Laptops & Tablets
Desktop & All-In-Ones
Accessories & Upgrades
Monitors & Projectors
The hard drive industry has introduced new drives that will use a 4-kilobyte sector size (commonly referred to as “Advanced Format”, 4k, or 512e drives). The new, larger sector size promises increased capacities and better error correction but will introduce compatibility problems in older operating systems such as Microsoft Windows XP. Lenovo will begin shipping systems with 4k drives in 2012. The purpose of this document is to describe the incompatibilities and offer best-practices for deploying Windows on the new generation of hard drives.
1. Customers deploying Windows XP to affected systems need to partition the hard drive in a way that is aligned for 4k drives.
2. Customers deploying Windows Vista and Windows 7 need to install hotfixes and/or Service Packs from Microsoft.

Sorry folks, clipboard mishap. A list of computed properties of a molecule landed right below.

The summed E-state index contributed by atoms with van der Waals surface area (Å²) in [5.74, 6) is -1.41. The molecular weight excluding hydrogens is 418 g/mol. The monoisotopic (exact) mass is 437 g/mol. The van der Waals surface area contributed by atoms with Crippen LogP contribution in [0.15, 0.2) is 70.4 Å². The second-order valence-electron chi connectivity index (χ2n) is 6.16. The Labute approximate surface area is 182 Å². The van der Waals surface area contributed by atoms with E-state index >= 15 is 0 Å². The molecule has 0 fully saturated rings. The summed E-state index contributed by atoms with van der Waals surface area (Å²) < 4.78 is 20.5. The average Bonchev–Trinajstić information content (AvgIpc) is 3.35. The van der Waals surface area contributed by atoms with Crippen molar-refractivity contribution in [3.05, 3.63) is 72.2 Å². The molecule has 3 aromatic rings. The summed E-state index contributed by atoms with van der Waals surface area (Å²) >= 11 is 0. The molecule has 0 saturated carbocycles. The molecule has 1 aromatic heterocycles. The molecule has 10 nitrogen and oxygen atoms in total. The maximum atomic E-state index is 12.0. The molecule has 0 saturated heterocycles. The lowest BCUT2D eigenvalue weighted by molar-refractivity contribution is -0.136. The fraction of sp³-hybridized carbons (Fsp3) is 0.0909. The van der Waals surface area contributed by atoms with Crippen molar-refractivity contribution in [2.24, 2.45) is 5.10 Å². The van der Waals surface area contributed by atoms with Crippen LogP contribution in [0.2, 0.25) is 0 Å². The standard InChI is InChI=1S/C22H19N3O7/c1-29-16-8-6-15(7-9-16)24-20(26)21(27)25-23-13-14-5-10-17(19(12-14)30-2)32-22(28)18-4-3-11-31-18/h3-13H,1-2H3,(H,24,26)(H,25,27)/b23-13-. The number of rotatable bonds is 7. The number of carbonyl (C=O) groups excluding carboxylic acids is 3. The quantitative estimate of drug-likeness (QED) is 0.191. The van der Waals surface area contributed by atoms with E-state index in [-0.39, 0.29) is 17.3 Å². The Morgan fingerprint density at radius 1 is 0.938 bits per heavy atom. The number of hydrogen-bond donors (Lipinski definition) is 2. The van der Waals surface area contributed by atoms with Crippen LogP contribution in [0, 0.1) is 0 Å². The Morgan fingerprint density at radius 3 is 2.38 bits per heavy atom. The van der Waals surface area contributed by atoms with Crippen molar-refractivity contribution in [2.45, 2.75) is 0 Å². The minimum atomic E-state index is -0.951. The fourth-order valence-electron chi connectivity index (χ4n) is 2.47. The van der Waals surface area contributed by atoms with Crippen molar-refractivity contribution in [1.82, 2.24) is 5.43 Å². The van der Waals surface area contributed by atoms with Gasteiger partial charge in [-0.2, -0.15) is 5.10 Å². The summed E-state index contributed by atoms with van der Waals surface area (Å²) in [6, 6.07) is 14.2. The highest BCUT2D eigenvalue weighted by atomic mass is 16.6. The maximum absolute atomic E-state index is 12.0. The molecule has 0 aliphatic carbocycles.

3. Customers using hard drive management software (e.g. for backup/restore, imaging, partitioning, virtualization, etc.) need to consult with their software providers to ensure compatibility with 4k drives.
All file systems organize hard drives based on clusters, which represent the smallest amount of disk space that can be allocated to hold a file. Generally, the file system cluster size is 4-kilobytes. The hard drive translates clusters into sectors, which until now have always been 512 bytes. As hard drive technology moves to 4-kilobyte sectors, 1 cluster will correlate to 1 sector. An alignment problem arises when one 4-kilobyte cluster does not exactly correspond to one 4-kilobyte sector. This type of misalignment can cause performance degradation. The actual performance impact varies based on the type of drive activity, but in most tests a misaligned drive will perform 20%-40% slower than a drive that is correctly aligned. The solution is to ensure that file system clusters are aligned correctly with the hard drive sectors. Unfortunately, Windows XP (as well as earlier versions of Windows) does not correctly align partitions based on 4-kilobyte sectors, so additional steps are needed for a successful installation.